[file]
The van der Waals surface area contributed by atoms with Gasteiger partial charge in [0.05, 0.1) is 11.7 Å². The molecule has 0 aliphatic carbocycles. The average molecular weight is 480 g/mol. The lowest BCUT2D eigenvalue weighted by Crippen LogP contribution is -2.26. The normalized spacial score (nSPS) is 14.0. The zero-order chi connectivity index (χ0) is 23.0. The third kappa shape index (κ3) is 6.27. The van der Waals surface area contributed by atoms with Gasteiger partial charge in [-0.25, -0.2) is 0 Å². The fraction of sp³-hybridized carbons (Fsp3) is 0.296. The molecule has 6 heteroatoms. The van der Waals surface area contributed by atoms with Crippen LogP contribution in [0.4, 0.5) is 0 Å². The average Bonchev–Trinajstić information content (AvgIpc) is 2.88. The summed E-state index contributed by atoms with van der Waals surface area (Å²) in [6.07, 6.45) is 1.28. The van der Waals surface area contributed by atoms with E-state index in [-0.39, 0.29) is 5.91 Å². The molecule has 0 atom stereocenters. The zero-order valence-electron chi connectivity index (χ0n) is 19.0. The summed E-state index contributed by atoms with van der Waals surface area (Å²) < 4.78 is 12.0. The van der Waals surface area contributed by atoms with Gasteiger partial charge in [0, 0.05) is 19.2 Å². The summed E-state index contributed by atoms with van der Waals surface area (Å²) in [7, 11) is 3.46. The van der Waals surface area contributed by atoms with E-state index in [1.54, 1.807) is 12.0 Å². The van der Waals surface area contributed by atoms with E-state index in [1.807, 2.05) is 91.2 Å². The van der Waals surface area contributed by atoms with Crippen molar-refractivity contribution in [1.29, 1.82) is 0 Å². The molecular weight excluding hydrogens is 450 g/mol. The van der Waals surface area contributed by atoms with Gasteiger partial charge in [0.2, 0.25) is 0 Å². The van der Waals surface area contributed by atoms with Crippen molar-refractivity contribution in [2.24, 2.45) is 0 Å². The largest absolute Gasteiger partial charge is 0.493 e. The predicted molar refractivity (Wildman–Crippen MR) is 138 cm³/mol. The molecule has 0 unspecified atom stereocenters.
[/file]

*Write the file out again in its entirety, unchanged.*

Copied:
The van der Waals surface area contributed by atoms with Gasteiger partial charge in [0.05, 0.1) is 11.7 Å². The molecule has 0 aliphatic carbocycles. The average molecular weight is 480 g/mol. The lowest BCUT2D eigenvalue weighted by Crippen LogP contribution is -2.26. The normalized spacial score (nSPS) is 14.0. The zero-order chi connectivity index (χ0) is 23.0. The third kappa shape index (κ3) is 6.27. The van der Waals surface area contributed by atoms with Gasteiger partial charge in [-0.25, -0.2) is 0 Å². The fraction of sp³-hybridized carbons (Fsp3) is 0.296. The molecule has 6 heteroatoms. The van der Waals surface area contributed by atoms with Crippen LogP contribution in [0.4, 0.5) is 0 Å². The average Bonchev–Trinajstić information content (AvgIpc) is 2.88. The summed E-state index contributed by atoms with van der Waals surface area (Å²) in [6.07, 6.45) is 1.28. The van der Waals surface area contributed by atoms with E-state index in [-0.39, 0.29) is 5.91 Å². The molecule has 0 atom stereocenters. The zero-order valence-electron chi connectivity index (χ0n) is 19.0. The summed E-state index contributed by atoms with van der Waals surface area (Å²) < 4.78 is 12.0. The van der Waals surface area contributed by atoms with Gasteiger partial charge in [0, 0.05) is 19.2 Å². The summed E-state index contributed by atoms with van der Waals surface area (Å²) in [7, 11) is 3.46. The van der Waals surface area contributed by atoms with E-state index in [1.54, 1.807) is 12.0 Å². The van der Waals surface area contributed by atoms with E-state index in [1.807, 2.05) is 91.2 Å². The van der Waals surface area contributed by atoms with Crippen molar-refractivity contribution in [1.29, 1.82) is 0 Å². The molecular weight excluding hydrogens is 450 g/mol. The van der Waals surface area contributed by atoms with Gasteiger partial charge in [0.2, 0.25) is 0 Å². The van der Waals surface area contributed by atoms with Crippen molar-refractivity contribution in [2.24, 2.45) is 0 Å². The largest absolute Gasteiger partial charge is 0.493 e. The predicted molar refractivity (Wildman–Crippen MR) is 138 cm³/mol. The molecule has 0 unspecified atom stereocenters.